10. Wash up.
Fancy walk in showers are lovely but bathtubs are so very much more lovely for kids. As with everything, you make compromises and you can make anything work, but a tub will make life with children easier.
11. Find a location that suits you.
I saved the most important consideration for last. There are the obvious things to think about with a neighborhood and kids like safety and good schools. But it’s also important to make your lifestyle and interests a priority (unless your current lifestyle and interests involve clubbing all night and trying to remember clubbing all night the next day).
Do you love walking to get coffee or a glass of wine in your neighborhood? Do you enjoy having friends over? Is it important for you to live in an artistic community or have like-minded neighbors? You don’t have to move to the suburbs just because you want children and you think children need a bigger house and a yard. Children can grow up in artistic communities, they enjoy walking to get coffee and wine (though they are hopefully partaking of milk and juice), they love growing up around friends and family and like-minded neighbors.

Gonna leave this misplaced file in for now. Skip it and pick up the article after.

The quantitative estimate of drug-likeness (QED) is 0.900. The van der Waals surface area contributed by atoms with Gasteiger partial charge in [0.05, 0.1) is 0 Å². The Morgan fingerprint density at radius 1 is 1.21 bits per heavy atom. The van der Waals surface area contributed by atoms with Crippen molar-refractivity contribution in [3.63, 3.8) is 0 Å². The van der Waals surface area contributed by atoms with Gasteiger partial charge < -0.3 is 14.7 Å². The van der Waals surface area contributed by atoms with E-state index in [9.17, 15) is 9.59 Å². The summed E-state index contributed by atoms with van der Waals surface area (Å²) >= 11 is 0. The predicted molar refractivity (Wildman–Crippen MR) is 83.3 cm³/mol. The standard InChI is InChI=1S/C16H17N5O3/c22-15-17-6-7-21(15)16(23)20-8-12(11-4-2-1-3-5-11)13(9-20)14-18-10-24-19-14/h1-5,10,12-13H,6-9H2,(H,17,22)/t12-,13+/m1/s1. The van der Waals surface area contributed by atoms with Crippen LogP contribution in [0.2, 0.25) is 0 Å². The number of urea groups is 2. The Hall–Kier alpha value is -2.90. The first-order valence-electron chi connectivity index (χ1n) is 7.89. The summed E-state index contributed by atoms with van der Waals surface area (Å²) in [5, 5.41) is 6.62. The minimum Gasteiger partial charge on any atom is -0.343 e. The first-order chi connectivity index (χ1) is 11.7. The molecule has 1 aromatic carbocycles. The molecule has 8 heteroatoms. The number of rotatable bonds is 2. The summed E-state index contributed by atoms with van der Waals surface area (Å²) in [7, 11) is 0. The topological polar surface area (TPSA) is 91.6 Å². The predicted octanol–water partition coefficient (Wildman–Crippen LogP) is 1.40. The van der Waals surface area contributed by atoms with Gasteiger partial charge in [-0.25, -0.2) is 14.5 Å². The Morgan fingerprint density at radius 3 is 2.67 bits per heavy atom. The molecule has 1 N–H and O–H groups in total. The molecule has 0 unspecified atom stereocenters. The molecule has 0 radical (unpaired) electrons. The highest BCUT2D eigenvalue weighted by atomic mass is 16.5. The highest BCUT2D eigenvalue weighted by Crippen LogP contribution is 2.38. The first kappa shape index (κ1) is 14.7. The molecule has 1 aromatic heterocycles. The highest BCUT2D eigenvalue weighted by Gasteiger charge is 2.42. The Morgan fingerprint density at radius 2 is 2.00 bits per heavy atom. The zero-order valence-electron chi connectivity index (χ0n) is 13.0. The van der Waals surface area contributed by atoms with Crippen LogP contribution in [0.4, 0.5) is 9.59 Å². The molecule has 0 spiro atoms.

Being a new parent can be lonely and you don’t want to move further from your people at a time that you need them the most. And a longer commute means more time away from home when you are more wanted and needed at home than ever before.
Being a new parent can also lead to a temporary loss of personal identity. Yes, kids change you and your priorities but you are still you. Don’t forget your essence when you pick a neighborhood.
Share the lifestyle you love with your child. He won’t notice that the condo in the city is smaller than a house in the suburbs. Or he’ll love the big yard in the suburbs and never know that he’s missing out on the wine bar in the arts district.
Your child will be happy where you’re happy.
Image: Tony Guyton